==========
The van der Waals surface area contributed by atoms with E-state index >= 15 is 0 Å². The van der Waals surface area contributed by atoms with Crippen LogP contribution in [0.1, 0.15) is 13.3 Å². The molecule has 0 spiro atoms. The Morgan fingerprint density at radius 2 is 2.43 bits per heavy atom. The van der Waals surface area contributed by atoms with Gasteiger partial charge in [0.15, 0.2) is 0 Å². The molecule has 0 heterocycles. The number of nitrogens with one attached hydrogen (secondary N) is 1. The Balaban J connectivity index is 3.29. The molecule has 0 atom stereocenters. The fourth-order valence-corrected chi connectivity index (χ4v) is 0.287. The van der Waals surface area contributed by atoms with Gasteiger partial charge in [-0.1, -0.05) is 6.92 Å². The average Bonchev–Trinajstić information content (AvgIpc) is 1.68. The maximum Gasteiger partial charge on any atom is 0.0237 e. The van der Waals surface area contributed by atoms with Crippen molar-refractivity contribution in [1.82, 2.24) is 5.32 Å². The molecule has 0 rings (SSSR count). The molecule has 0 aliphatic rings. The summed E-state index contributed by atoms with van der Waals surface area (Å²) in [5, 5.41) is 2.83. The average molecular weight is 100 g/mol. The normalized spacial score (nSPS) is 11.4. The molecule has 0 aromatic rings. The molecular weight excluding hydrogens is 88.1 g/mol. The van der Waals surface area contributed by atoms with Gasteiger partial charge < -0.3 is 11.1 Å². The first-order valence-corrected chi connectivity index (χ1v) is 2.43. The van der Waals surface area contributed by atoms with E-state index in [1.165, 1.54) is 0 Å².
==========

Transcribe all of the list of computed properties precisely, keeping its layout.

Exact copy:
The van der Waals surface area contributed by atoms with E-state index >= 15 is 0 Å². The van der Waals surface area contributed by atoms with Crippen LogP contribution in [0.1, 0.15) is 13.3 Å². The molecule has 0 spiro atoms. The Morgan fingerprint density at radius 2 is 2.43 bits per heavy atom. The van der Waals surface area contributed by atoms with Gasteiger partial charge in [0.15, 0.2) is 0 Å². The molecule has 0 heterocycles. The number of nitrogens with one attached hydrogen (secondary N) is 1. The Balaban J connectivity index is 3.29. The molecule has 0 atom stereocenters. The fourth-order valence-corrected chi connectivity index (χ4v) is 0.287. The van der Waals surface area contributed by atoms with Gasteiger partial charge in [-0.1, -0.05) is 6.92 Å². The average Bonchev–Trinajstić information content (AvgIpc) is 1.68. The maximum Gasteiger partial charge on any atom is 0.0237 e. The van der Waals surface area contributed by atoms with Crippen molar-refractivity contribution in [1.82, 2.24) is 5.32 Å². The molecule has 0 rings (SSSR count). The molecule has 0 aliphatic rings. The summed E-state index contributed by atoms with van der Waals surface area (Å²) in [5, 5.41) is 2.83. The average molecular weight is 100 g/mol. The normalized spacial score (nSPS) is 11.4. The molecule has 0 aromatic rings. The molecular weight excluding hydrogens is 88.1 g/mol. The van der Waals surface area contributed by atoms with Gasteiger partial charge < -0.3 is 11.1 Å². The first-order valence-corrected chi connectivity index (χ1v) is 2.43. The van der Waals surface area contributed by atoms with E-state index in [1.165, 1.54) is 0 Å².